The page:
Akinmade AO, Nicholson JW. Glass-ionomer cements as adhesives. J Mater Sci 1993;4:95-101.
Forsten L. Short- and long-term fluoride release from glass ionomers and other fluoride-containing filling materials in vitro
. Scand J Dent Res 1990;98:179-85.
Mickenautsch S, Mount G, Yengopal V. Therapeutic effect of glass-ionomers: An overview of evidence. Aust Dent J 2011;56:10-5.
Ngo H, Mount GJ, Peters MC. A study of glass-ionomer cement and its interface with enamel and dentin using a low-temperature, high-resolution scanning electron microscopic technique. Quintessence Int 1997;28:63-9.
Wilson AD. Resin-modified glass-ionomer cements. Int J Prosthodont 1990;3:425-9.
Xie D, Brantley WA, Culbertson BM, Wang G. Mechanical properties and microstructures of glass-ionomer cements. Dent Mater 2000;16:129-38.
Robertello FJ, Coffey JP, Lynde TA, King P. Fluoride release of glass ionomer-based luting cements in vitro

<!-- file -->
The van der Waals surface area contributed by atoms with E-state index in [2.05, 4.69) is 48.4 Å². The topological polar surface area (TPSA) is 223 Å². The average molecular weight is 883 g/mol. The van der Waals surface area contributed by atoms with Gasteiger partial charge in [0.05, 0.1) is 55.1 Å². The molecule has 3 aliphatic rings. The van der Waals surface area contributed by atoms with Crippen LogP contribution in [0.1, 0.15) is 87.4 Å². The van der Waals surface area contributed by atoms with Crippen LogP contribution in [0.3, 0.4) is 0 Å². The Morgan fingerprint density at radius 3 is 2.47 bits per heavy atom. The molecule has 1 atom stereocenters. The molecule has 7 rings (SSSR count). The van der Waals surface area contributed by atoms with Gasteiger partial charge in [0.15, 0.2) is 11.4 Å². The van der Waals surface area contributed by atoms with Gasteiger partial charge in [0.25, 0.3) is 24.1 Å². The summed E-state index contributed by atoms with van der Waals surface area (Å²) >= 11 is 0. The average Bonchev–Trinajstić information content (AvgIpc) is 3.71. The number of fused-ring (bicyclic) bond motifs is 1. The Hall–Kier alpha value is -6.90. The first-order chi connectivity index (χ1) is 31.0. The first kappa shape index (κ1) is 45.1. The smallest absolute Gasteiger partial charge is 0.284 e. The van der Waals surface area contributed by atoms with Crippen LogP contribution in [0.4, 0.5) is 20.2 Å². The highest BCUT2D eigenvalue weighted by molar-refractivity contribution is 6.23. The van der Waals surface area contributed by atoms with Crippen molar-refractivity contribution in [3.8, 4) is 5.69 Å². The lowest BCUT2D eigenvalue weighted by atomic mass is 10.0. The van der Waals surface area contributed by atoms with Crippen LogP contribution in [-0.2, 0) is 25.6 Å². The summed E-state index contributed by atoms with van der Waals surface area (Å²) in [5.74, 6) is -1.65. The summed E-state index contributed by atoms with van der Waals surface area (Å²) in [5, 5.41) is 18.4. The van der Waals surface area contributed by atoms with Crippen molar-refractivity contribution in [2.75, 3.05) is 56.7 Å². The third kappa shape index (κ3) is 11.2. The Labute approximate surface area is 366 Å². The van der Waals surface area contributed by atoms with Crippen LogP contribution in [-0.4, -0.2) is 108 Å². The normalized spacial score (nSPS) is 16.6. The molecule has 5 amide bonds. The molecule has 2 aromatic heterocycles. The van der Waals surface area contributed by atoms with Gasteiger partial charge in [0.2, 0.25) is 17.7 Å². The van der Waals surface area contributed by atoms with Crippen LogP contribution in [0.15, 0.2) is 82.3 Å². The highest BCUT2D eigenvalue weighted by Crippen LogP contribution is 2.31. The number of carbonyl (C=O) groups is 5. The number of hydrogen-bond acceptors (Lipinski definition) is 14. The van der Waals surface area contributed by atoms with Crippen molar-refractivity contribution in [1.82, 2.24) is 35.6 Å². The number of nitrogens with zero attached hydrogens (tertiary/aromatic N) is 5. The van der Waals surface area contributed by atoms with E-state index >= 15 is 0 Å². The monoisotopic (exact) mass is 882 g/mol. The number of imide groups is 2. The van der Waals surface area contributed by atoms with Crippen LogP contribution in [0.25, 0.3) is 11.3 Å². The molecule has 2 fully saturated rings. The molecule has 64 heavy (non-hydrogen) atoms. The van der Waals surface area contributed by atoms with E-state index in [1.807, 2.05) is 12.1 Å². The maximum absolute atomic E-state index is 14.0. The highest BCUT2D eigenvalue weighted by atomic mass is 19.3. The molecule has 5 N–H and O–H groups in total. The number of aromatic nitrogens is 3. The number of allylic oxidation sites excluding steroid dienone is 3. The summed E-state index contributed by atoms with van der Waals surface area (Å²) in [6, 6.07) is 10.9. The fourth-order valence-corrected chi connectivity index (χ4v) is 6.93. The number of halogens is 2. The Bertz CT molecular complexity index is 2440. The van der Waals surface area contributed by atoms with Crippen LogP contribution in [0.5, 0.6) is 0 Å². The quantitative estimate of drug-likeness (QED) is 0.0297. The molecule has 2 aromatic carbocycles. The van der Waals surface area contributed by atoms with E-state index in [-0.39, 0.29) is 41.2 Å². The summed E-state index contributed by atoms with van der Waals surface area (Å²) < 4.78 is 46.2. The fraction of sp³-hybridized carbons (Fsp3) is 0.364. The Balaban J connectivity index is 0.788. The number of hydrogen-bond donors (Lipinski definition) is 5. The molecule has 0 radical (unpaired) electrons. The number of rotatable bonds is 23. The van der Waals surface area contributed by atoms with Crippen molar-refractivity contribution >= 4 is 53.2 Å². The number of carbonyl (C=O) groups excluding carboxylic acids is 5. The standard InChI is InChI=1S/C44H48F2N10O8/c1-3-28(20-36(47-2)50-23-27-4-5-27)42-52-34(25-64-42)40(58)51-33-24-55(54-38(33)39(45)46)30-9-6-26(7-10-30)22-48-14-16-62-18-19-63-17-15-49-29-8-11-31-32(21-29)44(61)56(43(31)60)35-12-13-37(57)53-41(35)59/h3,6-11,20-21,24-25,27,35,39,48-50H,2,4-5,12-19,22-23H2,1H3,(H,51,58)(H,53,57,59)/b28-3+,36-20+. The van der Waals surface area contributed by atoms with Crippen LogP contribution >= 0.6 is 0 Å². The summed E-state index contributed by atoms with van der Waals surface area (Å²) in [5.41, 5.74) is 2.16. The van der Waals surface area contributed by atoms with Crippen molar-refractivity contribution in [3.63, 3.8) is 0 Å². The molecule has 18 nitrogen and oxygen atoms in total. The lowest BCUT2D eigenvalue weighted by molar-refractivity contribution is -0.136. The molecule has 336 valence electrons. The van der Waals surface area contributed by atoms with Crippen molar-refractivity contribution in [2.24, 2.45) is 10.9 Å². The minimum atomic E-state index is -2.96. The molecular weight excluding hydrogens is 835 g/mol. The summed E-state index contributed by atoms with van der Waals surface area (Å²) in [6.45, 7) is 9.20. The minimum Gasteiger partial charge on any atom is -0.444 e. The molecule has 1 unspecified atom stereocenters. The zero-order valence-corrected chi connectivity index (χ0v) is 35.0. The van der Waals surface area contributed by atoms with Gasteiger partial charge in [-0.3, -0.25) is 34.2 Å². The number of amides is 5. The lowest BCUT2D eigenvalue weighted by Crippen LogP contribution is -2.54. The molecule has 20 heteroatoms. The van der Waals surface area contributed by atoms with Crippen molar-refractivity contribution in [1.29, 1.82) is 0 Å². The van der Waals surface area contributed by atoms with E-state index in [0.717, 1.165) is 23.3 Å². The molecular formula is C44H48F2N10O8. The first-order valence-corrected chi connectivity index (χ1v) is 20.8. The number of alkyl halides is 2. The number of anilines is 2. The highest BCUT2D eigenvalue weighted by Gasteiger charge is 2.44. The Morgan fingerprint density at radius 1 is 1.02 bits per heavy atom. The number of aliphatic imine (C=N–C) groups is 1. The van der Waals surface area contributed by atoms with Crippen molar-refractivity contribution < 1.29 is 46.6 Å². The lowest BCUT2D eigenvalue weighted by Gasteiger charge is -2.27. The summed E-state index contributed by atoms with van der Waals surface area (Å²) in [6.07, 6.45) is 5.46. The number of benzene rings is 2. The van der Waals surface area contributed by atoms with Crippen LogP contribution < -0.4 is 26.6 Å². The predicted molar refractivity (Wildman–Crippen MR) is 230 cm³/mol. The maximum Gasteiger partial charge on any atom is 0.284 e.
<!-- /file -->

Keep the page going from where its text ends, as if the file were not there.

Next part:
. J Prosthet Dent 1999;82:172-6.
Khoroushi M, Keshani F. A review of glass-ionomers: From conventional glass-ionomer to bioactive glass-ionomer. Dent Res J (Isfahan) 2013;10:411-20.
Sneed WD, Looper SW. Shear bond strength of a composite resin to an etched glass ionomer. Dent Mater 1985;1:127-8.
Naughton WT, Latta MA. Bond strength of composite to dentin using self-etching adhesive systems. Quintessence Int 2005;36:259-62.
Barkmeier WW, Shaffer SE, Gwinnett AJ. Effects of 15 vs 60 second enamel acid conditioning on adhesion and morphology. Oper Dent 1986;11:111-6.
Mangum FI, Berry EA 3rd
, Parikh UK, Ladd D. Optimal etching time of glass ionomer cement for maximum bond of composite resin. J Am Dent Assoc 1990;120:535-8.
Sensi LG, Lopes GC, Monteiro S Jr., Baratieri LN, Vieira LC. Dentin bond strength of self-etching primers/adhesives. Oper Dent 2005;30:63-8.
De Munck J, Van Landuyt K, Peumans M, Poitevin A, Lambrechts P, Braem M, et al